#SHORTVIEW: “Ships of Years Past”, by Georgiy Boguslavskiy


This is the last day on the ship for the captain, before two lanky and nasty bureaucrats send him off. And now the old man is left on a tiny island, with only enough space for the lighthouse.


> Where did you get the inspiration to make this short film?

I made another film before this one dealing with the same topics of death and journey, about a pilot that tries to survive – but I wasn’t very satisfied with it, being my first short film, and maybe also being too big of a project for a student, which I was at the time.

So I decided to develop another short film on those themes, being a professional effort this time, but I didn’t know what techniques to use, since I wanted to work on a different way than the one I used for the first film. I wanted to choose the materials depending on the idea, which is something that I’ve always strongly believe on, and for this story, I ended up deciding to use puppets.

I’ve drawn all my life, but I had never used 3D or any kind of materials like this before, but I felt that it was the right choice, and at the end, it all came out right.

> There’s this kind of stop-motion craze nowadays – why do you think that is the case?

I think everyone is bored of 3D and CGI by now, because it often looks and feels the same, so nowadays everyone is trying to develop their own style. Regarding stop-motion, when you have your set, you’re kind of living there, really close to the characters, breathing life into them – so it produces a really different feel.

would also add that there are technical reasons for this: nowadays, it’s much easier to make films in stop-motion than it was before. Probably you could do it in your own house. You don’t need really strong computers and studios anymore.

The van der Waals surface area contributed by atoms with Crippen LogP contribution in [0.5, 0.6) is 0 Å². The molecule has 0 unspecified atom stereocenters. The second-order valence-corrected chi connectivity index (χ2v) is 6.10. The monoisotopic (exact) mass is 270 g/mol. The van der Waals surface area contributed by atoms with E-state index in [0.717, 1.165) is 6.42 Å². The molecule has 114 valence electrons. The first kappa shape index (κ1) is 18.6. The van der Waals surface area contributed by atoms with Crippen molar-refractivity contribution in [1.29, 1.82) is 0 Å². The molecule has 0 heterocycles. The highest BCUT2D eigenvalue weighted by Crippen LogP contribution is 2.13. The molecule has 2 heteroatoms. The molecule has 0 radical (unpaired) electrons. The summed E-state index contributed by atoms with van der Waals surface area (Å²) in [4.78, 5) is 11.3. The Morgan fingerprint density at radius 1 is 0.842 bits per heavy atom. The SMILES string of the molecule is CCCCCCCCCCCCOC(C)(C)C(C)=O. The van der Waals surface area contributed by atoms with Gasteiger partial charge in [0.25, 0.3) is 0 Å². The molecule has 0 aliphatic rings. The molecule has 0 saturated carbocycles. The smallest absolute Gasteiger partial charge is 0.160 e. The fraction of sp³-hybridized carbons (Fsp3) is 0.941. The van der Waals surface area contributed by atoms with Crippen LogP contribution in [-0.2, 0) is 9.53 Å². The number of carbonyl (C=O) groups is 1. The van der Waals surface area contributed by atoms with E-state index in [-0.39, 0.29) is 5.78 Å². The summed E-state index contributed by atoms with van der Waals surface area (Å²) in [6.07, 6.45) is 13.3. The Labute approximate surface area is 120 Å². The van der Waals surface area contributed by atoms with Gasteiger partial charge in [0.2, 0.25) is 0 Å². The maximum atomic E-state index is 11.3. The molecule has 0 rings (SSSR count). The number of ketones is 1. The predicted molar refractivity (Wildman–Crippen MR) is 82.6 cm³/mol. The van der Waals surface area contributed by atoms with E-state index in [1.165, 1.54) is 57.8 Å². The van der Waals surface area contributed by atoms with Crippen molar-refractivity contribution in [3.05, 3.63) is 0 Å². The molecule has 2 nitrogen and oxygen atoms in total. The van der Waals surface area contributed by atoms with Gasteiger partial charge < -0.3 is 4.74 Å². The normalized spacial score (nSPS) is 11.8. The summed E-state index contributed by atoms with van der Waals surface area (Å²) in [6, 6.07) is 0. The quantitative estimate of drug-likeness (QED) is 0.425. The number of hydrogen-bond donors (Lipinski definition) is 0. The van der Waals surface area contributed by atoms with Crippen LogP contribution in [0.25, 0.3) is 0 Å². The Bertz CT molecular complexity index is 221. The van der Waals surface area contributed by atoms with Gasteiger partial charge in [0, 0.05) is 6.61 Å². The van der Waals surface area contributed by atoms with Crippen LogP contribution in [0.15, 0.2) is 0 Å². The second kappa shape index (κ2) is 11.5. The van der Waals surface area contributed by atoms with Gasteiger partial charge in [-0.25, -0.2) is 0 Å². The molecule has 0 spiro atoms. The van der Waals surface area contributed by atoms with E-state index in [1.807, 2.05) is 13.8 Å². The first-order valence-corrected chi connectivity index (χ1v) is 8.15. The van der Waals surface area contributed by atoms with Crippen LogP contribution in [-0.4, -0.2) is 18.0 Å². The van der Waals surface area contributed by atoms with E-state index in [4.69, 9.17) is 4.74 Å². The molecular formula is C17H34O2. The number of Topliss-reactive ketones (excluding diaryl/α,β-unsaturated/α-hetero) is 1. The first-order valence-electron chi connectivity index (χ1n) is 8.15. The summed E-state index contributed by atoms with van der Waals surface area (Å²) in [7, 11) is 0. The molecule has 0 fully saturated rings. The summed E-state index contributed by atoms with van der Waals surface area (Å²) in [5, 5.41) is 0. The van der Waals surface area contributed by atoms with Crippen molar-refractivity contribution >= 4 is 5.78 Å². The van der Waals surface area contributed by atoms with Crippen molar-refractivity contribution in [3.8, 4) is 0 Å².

> Tell me a little bit about your intentions regarding the story.

I wanted to explore this kind of tiny border between death and dreams, or the difference between living and feeling alive, which is maybe something difficult to explain. You know, when I was little, I had a lot of situations where, for example, a car would race past me, very close, and then I’d go on thinking: am I still alive, or am I dreaming that I’m alive, or something like that?

There’s also this thing about my father, who’s been a base on a lot of my films: he’s not very old, but he’s kind of broken already – he’s this person who’s spent all of his life doing something, and once he’s retired, he’s seen that nobody needs him or cares for him anymore. I think that that’s something that could happen to anyone, and it’s something that it’s even common nowadays.

> There’s also death in your movie – why was this important to you?

I think that death is a very important part of life – without death, we wouldn’t give life any meaning. Life is short, because death is always something that is kind of looming, something mystical and sad, and threatening, and that’s what makes you think about your own choices.

Nowadays, people prefer not to talk about death, and I think it’s worse off this way, haha. Because, you see, in the modern world, we send the old people to old houses, and hospitals, so we never “see” death, or the process of it coming closer – so people forget about it altogether, and have this sensation that they’ll kind of live forever, and I think that causes a lot of problems.

> Could you tell me a little bit about the final scene, where all the captains sing together?

In Greek mythology, there’s this place, this mountain, where all the dead philosophers go to meet and be together, and this could be some kind of translation of that – they’re living in this lighthouse, and they’re serving as a kind of a light for people, providing light to all of their past ships, who are still around, somehow, thanks to them.

At the point of the interview, Georgiy was immersed in the creation of his own studio, spending time in teaching and “giving back” some of the energy that he received towards new students, and working on some commercial projects.


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